Colony Collapse Disorder: Are Honeybees In Danger Of Dying Off?
German physicist Albert Einstein once warned that should honeybees disappear, so would our global food supply. "No more bees ... no more men," he said.
Colony collapse disorder, or CCD, describes the vast and mysterious dying off of U.S. honeybees. The U.S. Department of Agriculture, or USDA, reports that honeybees are disappearing in large numbers and that no one really knows why it's happening.
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"[CCD] is a serious problem threatening the health of honey bees and the economic stability of commercial beekeeping and pollination operations in the United States," the USDA reports.
The main symptom observed in honeybee populations affected by CCD is a very low, or even no, adult honeybee presence in the hive and no dead bodies present. The mystery of where the missing honeybees have gone is at the root of the CCD honeybee epidemic in the U.S.
The Agricultural Research Service, the research branch of the USDA, reports that the U.S. honeybee colony population fell 21.9 percent nationwide between 2011 and 2012. While this figure is lower than it was in previous years -- honeybee colony populations declined by 30 percent between 2010 and 2011 and 29 percent between 2008 and 2009 -- scientists are most worried about the fact that the bees are disappearing with no trace of where they've gone. From Time:
On normal years, commercial beekeepers might expect to lose 10% to 15% of their colony, but over the past five years, mortality rates for commercial operations in the U.S. have ranged from 28% to 33%. Since 2006 an estimated 10 million beehives worth about $200 each have been lost, costing beekeepers some $2 billion. There are now 2.5 million honeybee colonies in the U.S., down from 6 million 60 years ago.
According to the USDA, bee pollination is responsible for more than $15 billion in increased crop value each year -- the equivalent of about one mouthful in three in our diet. Almonds, berries, avocados, peppers, coconuts, tomatoes, coffee, cocoa, fruits and vegetables rely on honey bees for pollination. The almond industry in California alone requires 1.4 million honeybee colonies just to maintain itself.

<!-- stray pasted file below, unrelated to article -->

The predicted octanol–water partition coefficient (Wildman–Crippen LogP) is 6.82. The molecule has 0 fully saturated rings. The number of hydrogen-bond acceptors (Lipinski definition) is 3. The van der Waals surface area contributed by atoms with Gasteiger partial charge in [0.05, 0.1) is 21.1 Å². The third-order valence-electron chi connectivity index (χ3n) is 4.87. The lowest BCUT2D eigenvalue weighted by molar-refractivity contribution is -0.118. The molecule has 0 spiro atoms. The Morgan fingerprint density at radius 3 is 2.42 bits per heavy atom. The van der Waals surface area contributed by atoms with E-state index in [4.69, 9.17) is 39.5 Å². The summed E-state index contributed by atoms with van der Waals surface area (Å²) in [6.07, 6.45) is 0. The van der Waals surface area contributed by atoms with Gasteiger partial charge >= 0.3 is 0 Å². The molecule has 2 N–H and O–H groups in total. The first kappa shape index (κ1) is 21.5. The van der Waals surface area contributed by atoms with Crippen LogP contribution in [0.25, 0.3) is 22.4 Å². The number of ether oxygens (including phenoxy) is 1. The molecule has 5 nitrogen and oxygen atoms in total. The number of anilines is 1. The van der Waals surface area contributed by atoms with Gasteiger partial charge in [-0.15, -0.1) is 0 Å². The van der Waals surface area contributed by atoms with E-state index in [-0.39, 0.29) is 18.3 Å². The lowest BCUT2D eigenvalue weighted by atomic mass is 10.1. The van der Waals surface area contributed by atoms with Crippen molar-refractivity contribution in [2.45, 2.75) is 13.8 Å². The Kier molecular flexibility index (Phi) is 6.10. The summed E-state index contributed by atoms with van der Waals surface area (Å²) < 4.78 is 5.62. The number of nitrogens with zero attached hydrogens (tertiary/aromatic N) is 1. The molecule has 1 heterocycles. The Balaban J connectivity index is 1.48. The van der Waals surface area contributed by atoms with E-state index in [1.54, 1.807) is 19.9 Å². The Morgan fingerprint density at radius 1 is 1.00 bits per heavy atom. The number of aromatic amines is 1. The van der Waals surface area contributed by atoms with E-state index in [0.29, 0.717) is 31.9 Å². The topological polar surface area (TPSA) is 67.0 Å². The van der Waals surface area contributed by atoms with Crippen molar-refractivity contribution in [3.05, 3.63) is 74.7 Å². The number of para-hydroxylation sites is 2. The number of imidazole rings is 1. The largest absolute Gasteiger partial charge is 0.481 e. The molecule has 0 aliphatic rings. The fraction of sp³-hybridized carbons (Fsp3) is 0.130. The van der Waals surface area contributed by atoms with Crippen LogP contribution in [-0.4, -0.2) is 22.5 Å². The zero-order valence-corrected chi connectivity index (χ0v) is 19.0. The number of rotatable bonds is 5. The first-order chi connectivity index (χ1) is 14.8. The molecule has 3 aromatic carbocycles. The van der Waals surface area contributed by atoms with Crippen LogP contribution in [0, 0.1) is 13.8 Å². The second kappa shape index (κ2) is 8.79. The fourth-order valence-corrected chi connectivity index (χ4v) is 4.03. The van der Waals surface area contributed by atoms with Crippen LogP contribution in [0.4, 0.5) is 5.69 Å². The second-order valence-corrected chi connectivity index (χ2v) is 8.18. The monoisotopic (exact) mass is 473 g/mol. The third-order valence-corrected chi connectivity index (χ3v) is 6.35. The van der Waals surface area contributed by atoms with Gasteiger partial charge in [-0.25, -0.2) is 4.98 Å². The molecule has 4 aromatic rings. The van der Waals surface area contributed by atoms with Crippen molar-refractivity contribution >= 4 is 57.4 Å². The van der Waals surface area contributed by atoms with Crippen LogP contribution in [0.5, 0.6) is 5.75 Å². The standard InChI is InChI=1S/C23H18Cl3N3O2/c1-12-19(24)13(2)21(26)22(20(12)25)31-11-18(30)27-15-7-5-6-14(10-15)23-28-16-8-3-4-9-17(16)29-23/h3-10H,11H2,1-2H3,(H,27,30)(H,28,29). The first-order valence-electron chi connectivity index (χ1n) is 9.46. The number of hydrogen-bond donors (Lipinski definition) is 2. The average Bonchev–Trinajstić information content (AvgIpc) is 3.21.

Scientists first identified CCD in 2006 when some U.S. beekeepers reported unusually high losses of up to 90 percent of their honeybee colonies. While beekeepers have reported unusual honeybee colony losses before -- in 1903, 2,000 honeybee colonies in Utah disappeared under mysterious circumstances -- the recent disappearance of honeybees is most alarming because there is no clear pattern as to why it's happening.
There are four areas scientists are studying to try and determine the cause of CCD:
Scientists are not ruling out the possibility that some deadly bee virus or bacteria is wiping out our bees. The lineup of possible offenders includes Nosema, a fungal parasite that affects the honeybee's gut, and Israeli acute paralysis virus, among other potential pathogens.
In colonies affected by CCD, varroa mites, which cause a deadly disease in bees called varroatosis, are often found to be present in the hives. However, researchers can't find a clear link between the mites and CCD.
Honeybees in the U.S. agriculture industry are constantly being moved from one location to another. One theory is that the stress of being in constant flux, coupled with apiary crowding, might be causing CCD.
Some honeybee colonies are unintentionally exposed to pesticides. This, along with pollen scarcity and limited access to water, is thought to be one of a number of environmental factors that could be causing CCD. One study from 2010 even purports that cell phone radiation is screwing up the honeybees' ability to navigate.
Let's say Einstein was right, and the honeybee population really is going to disappear. Will man also perish?
The good news is, it's not that cut and dry. According to an article from the Telegraph, the doomsday scenario of a vanishing global bee population is overblown. Corn, wheat and rice, all staples of the human diet, are all pollinated by wind, not bees.
Also, keep in mind that honeybees are not even native to North America (they were brought here by European settlers); here are a number of other indigenous species, including moths and butterflies, that can pollinate crops.
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